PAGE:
Drivers here are often frustrated on the roads as they have to deal with "escalating unsafe and inconsiderate behaviour", according to a study released by AIG Singapore on Wednesday (Jan 20).
In an online survey of 800 respondents, 77 per cent said they were annoyed about driving conditions in Singapore, while 53 per cent reported feeling stressed.
The top three causes of irritation for Singaporean drivers were reckless driving (60 per cent), drivers changing lanes without signalling (54 per cent), and drivers not allowing others to change lanes (50 per cent), AIG said.
AIG Singapore Head of Auto Wong Siew Lee said the rise in impatient and reckless driving corresponded with the latest Traffic Police data, where the number of speeding violations increased by 6.5 per cent from 261,540 violations in 2013 to 278,545 violations in 2014.
Fatal accidents involving speeding also increased, from 39 accidents in 2013 to 42 in 2014, she added.
In the news release, AIG said it paid out 16,000 claims with a total value of S$117 million in 2015.
YOUNGER DRIVERS MORE LIKELY TO ENGAGE IN RISKY DRIVING
The study found that younger drivers were particularly likely to engage in risky driving behaviour and run into road accidents: 63 per cent of drivers aged 18 to 35 admitted to being unsafe on the roads.
Out of this group, 27 per cent said they accelerated when the traffic lights turn amber. They were also more likely to be distracted by other activities while driving, such as programming their Global Positioning System devices (24 per cent), sending text messages (20 per cent), and using or checking their mobile phones (18 per cent).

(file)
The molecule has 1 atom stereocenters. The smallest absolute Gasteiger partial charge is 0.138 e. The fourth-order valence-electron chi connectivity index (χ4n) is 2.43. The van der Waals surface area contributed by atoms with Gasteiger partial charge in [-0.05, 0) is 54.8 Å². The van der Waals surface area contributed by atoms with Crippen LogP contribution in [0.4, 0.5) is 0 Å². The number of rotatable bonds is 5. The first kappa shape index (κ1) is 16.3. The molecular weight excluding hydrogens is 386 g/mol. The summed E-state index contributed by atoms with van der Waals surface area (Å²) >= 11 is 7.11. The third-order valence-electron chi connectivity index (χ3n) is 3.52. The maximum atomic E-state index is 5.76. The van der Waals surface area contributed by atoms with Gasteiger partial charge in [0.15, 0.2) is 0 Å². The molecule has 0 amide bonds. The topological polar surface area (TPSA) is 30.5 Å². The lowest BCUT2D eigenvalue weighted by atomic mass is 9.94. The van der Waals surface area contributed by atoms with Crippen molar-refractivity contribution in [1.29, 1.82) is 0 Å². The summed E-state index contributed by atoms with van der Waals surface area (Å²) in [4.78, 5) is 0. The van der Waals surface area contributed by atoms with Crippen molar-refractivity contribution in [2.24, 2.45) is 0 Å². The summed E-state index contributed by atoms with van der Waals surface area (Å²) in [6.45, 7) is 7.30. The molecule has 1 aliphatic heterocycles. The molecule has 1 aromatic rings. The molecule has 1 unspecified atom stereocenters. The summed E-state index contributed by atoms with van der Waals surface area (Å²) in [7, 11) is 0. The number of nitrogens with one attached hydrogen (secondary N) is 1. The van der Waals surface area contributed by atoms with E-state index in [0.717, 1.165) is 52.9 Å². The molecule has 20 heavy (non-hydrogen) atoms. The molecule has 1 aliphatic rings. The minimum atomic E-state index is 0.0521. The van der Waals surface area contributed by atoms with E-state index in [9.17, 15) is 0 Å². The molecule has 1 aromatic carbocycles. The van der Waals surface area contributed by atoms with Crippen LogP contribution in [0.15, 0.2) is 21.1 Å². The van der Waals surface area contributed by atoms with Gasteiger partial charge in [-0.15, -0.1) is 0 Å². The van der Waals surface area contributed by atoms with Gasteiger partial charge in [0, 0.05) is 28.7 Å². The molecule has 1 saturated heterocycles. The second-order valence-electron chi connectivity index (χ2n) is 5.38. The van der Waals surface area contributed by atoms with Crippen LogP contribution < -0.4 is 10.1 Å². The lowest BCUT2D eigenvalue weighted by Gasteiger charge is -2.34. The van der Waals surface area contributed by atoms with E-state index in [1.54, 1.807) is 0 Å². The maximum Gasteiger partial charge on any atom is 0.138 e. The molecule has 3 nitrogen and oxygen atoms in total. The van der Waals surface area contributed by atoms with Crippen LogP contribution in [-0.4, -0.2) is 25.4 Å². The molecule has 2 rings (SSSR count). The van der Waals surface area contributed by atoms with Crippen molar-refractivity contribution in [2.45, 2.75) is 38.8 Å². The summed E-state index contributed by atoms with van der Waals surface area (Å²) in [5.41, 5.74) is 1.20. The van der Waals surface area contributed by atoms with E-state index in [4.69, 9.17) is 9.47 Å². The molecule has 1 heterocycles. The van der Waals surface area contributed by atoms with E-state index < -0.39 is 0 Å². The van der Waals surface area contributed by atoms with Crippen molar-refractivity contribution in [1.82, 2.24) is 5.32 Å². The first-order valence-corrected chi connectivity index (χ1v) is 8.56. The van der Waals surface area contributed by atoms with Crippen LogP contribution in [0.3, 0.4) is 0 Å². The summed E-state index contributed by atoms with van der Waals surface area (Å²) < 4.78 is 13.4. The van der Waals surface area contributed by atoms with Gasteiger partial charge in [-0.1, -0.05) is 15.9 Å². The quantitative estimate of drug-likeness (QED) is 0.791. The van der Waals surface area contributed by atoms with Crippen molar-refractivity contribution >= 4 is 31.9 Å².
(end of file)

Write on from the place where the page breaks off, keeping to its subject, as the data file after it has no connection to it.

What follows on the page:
AIG Singapore claims data revealed that drivers in this age group have made the highest number of auto claims out of all age groups, and they are often fully or partially to blame for the accidents.
In addition, the drivers, who are predominantly well-educated working professionals, frequently had young children on board, the insurer said.
Ms Wong said road safety awareness and good driving habits need to be cultivated from a young age. “Regardless of whether the drivers are young parents or young adults, it is important to abide by road traffic rules, drive safely and show courtesy to other drivers. This will help tremendously in keeping Singapore’s roads safe and stress-free for all road users.”
As part of its advocacy efforts for safer communities, AIG Singapore launched a road safety education programme last year to help keep children in Singapore safe by teaching them basic traffic rules. So far, the programme has reached more than 2,600 pre-schoolers aged four to six years old, it said.